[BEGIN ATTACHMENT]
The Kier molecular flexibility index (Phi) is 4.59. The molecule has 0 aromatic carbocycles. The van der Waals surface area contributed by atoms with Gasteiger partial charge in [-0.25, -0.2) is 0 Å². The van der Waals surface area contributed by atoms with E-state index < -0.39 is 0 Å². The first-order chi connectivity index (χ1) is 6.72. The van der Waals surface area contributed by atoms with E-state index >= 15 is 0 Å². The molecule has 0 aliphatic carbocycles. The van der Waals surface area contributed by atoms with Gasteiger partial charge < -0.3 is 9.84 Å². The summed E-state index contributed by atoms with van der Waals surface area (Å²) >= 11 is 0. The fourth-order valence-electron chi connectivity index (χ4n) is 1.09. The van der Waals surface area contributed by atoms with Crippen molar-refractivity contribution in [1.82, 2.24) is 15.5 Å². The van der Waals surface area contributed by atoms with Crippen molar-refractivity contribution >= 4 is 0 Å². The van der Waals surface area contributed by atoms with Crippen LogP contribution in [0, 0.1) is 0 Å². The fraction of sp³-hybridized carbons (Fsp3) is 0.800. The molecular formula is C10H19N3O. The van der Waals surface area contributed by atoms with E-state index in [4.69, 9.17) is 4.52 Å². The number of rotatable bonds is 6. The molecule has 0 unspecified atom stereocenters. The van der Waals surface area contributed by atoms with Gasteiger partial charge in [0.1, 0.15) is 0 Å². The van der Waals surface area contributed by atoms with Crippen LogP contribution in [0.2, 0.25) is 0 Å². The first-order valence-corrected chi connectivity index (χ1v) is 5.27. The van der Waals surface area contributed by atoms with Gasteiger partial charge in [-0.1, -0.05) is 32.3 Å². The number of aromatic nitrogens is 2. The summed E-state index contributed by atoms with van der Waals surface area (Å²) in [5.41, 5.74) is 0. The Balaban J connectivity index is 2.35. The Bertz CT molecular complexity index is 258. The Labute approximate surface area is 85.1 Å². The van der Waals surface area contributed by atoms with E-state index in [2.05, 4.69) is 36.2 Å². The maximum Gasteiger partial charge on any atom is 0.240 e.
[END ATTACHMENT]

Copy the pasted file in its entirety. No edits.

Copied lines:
The Kier molecular flexibility index (Phi) is 4.59. The molecule has 0 aromatic carbocycles. The van der Waals surface area contributed by atoms with Gasteiger partial charge in [-0.25, -0.2) is 0 Å². The van der Waals surface area contributed by atoms with E-state index < -0.39 is 0 Å². The first-order chi connectivity index (χ1) is 6.72. The van der Waals surface area contributed by atoms with E-state index >= 15 is 0 Å². The molecule has 0 aliphatic carbocycles. The van der Waals surface area contributed by atoms with Gasteiger partial charge < -0.3 is 9.84 Å². The summed E-state index contributed by atoms with van der Waals surface area (Å²) >= 11 is 0. The fourth-order valence-electron chi connectivity index (χ4n) is 1.09. The van der Waals surface area contributed by atoms with Crippen molar-refractivity contribution in [1.82, 2.24) is 15.5 Å². The van der Waals surface area contributed by atoms with Crippen molar-refractivity contribution >= 4 is 0 Å². The van der Waals surface area contributed by atoms with Crippen LogP contribution in [0, 0.1) is 0 Å². The fraction of sp³-hybridized carbons (Fsp3) is 0.800. The molecular formula is C10H19N3O. The van der Waals surface area contributed by atoms with E-state index in [4.69, 9.17) is 4.52 Å². The number of rotatable bonds is 6. The molecule has 0 unspecified atom stereocenters. The van der Waals surface area contributed by atoms with Gasteiger partial charge in [0.1, 0.15) is 0 Å². The van der Waals surface area contributed by atoms with Crippen LogP contribution in [0.2, 0.25) is 0 Å². The first-order valence-corrected chi connectivity index (χ1v) is 5.27. The van der Waals surface area contributed by atoms with Gasteiger partial charge in [-0.1, -0.05) is 32.3 Å². The number of aromatic nitrogens is 2. The summed E-state index contributed by atoms with van der Waals surface area (Å²) in [5.41, 5.74) is 0. The Balaban J connectivity index is 2.35. The Bertz CT molecular complexity index is 258. The Labute approximate surface area is 85.1 Å². The van der Waals surface area contributed by atoms with E-state index in [2.05, 4.69) is 36.2 Å². The maximum Gasteiger partial charge on any atom is 0.240 e.